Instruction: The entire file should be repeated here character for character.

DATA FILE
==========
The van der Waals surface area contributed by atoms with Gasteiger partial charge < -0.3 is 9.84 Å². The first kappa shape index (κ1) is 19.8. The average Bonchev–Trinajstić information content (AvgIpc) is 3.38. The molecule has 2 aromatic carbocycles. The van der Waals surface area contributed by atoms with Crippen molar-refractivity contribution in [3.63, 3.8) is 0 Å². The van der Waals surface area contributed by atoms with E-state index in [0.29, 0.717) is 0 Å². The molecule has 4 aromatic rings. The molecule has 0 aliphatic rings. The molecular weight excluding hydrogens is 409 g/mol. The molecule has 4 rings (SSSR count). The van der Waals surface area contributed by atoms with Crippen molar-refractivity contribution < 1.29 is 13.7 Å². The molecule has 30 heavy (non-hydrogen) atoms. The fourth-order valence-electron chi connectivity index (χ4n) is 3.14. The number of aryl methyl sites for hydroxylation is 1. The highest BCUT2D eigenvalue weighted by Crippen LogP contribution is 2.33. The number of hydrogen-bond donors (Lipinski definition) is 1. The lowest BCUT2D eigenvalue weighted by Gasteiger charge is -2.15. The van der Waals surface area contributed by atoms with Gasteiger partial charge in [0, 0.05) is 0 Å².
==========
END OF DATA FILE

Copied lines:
The van der Waals surface area contributed by atoms with Gasteiger partial charge < -0.3 is 9.84 Å². The first kappa shape index (κ1) is 19.8. The average Bonchev–Trinajstić information content (AvgIpc) is 3.38. The molecule has 2 aromatic carbocycles. The van der Waals surface area contributed by atoms with Crippen molar-refractivity contribution in [3.63, 3.8) is 0 Å². The van der Waals surface area contributed by atoms with E-state index in [0.29, 0.717) is 0 Å². The molecule has 4 aromatic rings. The molecule has 0 aliphatic rings. The molecular weight excluding hydrogens is 409 g/mol. The molecule has 4 rings (SSSR count). The van der Waals surface area contributed by atoms with Crippen molar-refractivity contribution < 1.29 is 13.7 Å². The molecule has 30 heavy (non-hydrogen) atoms. The fourth-order valence-electron chi connectivity index (χ4n) is 3.14. The number of aryl methyl sites for hydroxylation is 1. The highest BCUT2D eigenvalue weighted by Crippen LogP contribution is 2.33. The number of hydrogen-bond donors (Lipinski definition) is 1. The lowest BCUT2D eigenvalue weighted by Gasteiger charge is -2.15. The van der Waals surface area contributed by atoms with Gasteiger partial charge in [0, 0.05) is 0 Å².